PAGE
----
Will You Love the Job?

This is something you should ideally figure out in the interview process not after you’ve started the job. Once you’re on the job, you shouldn’t want to jump ship as soon as you start it.

Again, this is where researching the company comes in handy.

If you don’t think climate change is man-made, you wouldn’t interview for a Green Alternatives Think Tank.

If you’re an eco-conscious soul, your values would tie in at Banana Republic where the water is returned to the environment clean and dye-free after garment creation.

The answer you give to this question—in whatever guise it’s asked—should tie into the company’s mission and values.

A friend took a questionnaire when he wanted to get a job as a pharmaceutical sales rep. He was coached on how to respond to the question: How important is money to you? The candidate was supposed to clearly state that money is the most important thing.

So, for you maybe earning a high salary is your goal.

Showing the interviewer that your values align with the company’s mission is a way to stand out.

Can You Do the Job?

A Workopolis.com internet article referred to a Forbes article that listed the 3 Most Important Interview Questions: Can you do the job? Will you love the job? Will you fit into the company culture?

I’ll tackle each question in a separate blog entry.

The category of question that the first one falls under is often termed behavioral. What would you do on the job in a certain situation?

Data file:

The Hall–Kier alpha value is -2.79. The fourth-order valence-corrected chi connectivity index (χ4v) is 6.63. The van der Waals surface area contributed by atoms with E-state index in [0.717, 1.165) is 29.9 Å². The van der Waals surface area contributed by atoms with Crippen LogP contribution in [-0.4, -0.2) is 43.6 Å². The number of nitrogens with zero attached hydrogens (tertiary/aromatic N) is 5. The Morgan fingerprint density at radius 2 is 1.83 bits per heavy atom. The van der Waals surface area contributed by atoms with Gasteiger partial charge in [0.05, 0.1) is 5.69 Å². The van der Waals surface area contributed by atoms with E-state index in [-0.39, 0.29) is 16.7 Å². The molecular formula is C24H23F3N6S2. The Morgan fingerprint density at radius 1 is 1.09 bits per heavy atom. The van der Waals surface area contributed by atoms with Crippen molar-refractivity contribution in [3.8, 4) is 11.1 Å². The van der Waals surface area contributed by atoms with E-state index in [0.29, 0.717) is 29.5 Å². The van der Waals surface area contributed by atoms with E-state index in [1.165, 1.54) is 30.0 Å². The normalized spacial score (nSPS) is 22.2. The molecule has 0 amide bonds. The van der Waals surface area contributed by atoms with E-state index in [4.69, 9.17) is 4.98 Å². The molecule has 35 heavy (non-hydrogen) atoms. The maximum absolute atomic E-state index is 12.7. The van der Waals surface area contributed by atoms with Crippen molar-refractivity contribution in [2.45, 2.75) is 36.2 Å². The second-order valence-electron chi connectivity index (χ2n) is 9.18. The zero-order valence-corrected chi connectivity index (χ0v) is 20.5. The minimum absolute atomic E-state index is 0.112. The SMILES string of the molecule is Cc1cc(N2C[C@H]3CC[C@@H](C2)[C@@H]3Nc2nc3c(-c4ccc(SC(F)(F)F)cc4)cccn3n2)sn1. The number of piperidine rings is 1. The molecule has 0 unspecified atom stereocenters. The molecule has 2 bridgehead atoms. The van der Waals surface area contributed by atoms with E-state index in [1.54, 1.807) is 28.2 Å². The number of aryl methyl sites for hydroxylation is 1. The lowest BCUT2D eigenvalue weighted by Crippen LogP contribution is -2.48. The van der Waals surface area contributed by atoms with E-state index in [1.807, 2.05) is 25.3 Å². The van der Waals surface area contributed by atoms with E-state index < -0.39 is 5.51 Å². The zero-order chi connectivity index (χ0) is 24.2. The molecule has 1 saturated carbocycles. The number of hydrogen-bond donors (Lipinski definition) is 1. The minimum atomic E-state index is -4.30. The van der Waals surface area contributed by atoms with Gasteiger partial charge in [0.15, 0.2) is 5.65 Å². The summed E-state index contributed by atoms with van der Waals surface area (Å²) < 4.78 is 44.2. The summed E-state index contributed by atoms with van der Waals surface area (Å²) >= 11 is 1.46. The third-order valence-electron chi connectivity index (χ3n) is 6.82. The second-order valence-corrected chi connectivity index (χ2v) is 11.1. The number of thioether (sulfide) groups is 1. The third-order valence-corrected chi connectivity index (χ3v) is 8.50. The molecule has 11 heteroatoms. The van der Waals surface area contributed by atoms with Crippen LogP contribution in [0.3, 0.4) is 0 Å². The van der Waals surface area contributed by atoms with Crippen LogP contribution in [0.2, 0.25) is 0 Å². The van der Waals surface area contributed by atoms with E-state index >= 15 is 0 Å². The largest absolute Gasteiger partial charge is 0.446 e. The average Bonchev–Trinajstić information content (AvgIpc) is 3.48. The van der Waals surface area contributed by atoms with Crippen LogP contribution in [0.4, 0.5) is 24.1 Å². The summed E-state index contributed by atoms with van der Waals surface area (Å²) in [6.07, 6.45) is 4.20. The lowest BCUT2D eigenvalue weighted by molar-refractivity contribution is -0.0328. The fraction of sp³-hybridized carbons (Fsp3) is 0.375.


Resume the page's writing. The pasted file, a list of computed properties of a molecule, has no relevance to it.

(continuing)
This is where having a CAR statement handy benefits you. Talk about a Challenge you faced on a job or in a related position like volunteer work. Tell the interviewer the Action you took to resolve the situation. Then end with the Result of your Action.

Before any of this goes down on the job interview you will have researched the company to figure out what its pressing need is. On the interview you can then sell yourself as the only person qualified to fill this need.

I understand that you might have self-doubt. Or not perform well under pressure like in an interview. Remember that this is a two-way process. You’re interviewing the interviewer too. You want to try to assess the person inside their persona.

Will you love the job? We’ll talk in the coming blog entry about what you can tell the interviewer when they ask you this question. It can be framed in different ways.